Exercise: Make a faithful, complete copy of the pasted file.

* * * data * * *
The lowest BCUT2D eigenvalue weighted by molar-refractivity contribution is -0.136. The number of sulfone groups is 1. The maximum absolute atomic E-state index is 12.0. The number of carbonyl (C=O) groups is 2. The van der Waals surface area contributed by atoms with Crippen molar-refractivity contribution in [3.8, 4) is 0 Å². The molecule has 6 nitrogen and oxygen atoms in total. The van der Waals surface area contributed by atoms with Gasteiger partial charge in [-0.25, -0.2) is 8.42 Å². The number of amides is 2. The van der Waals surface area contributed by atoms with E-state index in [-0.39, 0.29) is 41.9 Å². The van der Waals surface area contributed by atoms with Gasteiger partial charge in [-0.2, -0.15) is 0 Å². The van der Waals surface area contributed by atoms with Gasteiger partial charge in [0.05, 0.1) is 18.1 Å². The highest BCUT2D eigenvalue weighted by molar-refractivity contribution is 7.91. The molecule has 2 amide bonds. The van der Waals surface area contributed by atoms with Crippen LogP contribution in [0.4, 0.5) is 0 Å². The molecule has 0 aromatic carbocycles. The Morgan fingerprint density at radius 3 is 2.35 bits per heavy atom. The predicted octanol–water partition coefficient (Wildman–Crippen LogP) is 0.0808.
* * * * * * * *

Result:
The lowest BCUT2D eigenvalue weighted by molar-refractivity contribution is -0.136. The number of sulfone groups is 1. The maximum absolute atomic E-state index is 12.0. The number of carbonyl (C=O) groups is 2. The van der Waals surface area contributed by atoms with Crippen molar-refractivity contribution in [3.8, 4) is 0 Å². The molecule has 6 nitrogen and oxygen atoms in total. The van der Waals surface area contributed by atoms with Gasteiger partial charge in [-0.25, -0.2) is 8.42 Å². The number of amides is 2. The van der Waals surface area contributed by atoms with E-state index in [-0.39, 0.29) is 41.9 Å². The van der Waals surface area contributed by atoms with Gasteiger partial charge in [-0.2, -0.15) is 0 Å². The van der Waals surface area contributed by atoms with Gasteiger partial charge in [0.05, 0.1) is 18.1 Å². The highest BCUT2D eigenvalue weighted by molar-refractivity contribution is 7.91. The molecule has 2 amide bonds. The van der Waals surface area contributed by atoms with Crippen LogP contribution in [0.4, 0.5) is 0 Å². The molecule has 0 aromatic carbocycles. The Morgan fingerprint density at radius 3 is 2.35 bits per heavy atom. The predicted octanol–water partition coefficient (Wildman–Crippen LogP) is 0.0808.